An inventor loses the right to a U.S. patent if the same invention is claimed or could have been claimed in a patent that issued (was granted) anywhere in the world more than one year prior to his/her/their U.S. filing date [35 U.S.C 102(b)]. This usually occurs when a patent issues on a patent application filed by the inventor(s) in a country other than the U.S. over a year before the inventor(s) file in the U.S. It can also occur if someome other than the inventor(s) filed the earlier patent application or (rarely) if the inventor(s) file a subsequent patent application on the invention after a patent has issued on an earlier application. This sort of delay is fatal and results in a "statutory bar" to patentability.
It is important to note that the act (patenting of the invention) can be performed by anyone, and can occur anywhere. It must, however, occur before a specific date. That date is one year before the earliest effective filing date of a provisional or nonprovisional (regular) U.S. patent application or an international (PCT) application that designates the U.S. As far as application of this rule is concerned, it matters not what the date of invention is or that the inventor(s) can claim priority of invention based on the filing date of a non-U.S. (national or regional) patent application. Only the effective U.S. filing date (which can be same as the PCT filing date) is considered.
As the courts have interpreted 35 U.S.C. 102(b), neither does it matter that the invention is not actually claimed in the issued patent used as the reference. All that is required is that "how to make" and "how to use" the invention is adequately described in the issued patent, i.e., that the invention could have been claimed in the patent. It is well-settled law in the U.S. that any invention that is disclosed, but not claimed, in a patent is dedicated to the public.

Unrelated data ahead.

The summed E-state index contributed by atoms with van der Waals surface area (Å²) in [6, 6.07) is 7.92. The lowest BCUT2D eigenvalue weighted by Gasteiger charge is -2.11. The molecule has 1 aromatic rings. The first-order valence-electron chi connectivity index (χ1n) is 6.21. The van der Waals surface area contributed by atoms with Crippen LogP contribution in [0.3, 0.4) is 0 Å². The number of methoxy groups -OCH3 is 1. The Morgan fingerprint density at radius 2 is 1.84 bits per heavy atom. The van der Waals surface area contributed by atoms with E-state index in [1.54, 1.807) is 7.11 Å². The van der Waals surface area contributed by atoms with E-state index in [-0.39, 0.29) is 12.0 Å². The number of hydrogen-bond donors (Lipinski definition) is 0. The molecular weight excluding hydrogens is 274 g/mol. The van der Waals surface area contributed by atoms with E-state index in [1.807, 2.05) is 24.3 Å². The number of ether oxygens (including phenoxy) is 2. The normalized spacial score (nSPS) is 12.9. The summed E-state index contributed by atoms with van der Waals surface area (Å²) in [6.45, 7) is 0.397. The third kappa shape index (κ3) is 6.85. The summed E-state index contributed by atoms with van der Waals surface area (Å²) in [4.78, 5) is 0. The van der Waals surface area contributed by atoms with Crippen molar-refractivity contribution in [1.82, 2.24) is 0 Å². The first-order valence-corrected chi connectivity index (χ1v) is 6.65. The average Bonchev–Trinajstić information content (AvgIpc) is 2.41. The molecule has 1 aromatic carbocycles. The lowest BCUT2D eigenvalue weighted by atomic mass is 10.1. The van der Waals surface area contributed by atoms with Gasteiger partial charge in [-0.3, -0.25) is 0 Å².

While this rule may seem harsh, it is well to note that many other countries do not provide any grace period during which a patent application can be filed on an invention that has lost absolute novelty. The one-year grace period is one of the "crown jewels" of the U.S. patent system. It will be interesting to see if that jewel loses some of its luster as global markets for technology grow and the need for patent protection outside the U.S. (in jurisdictions that do not allow a grace period) becomes even more important.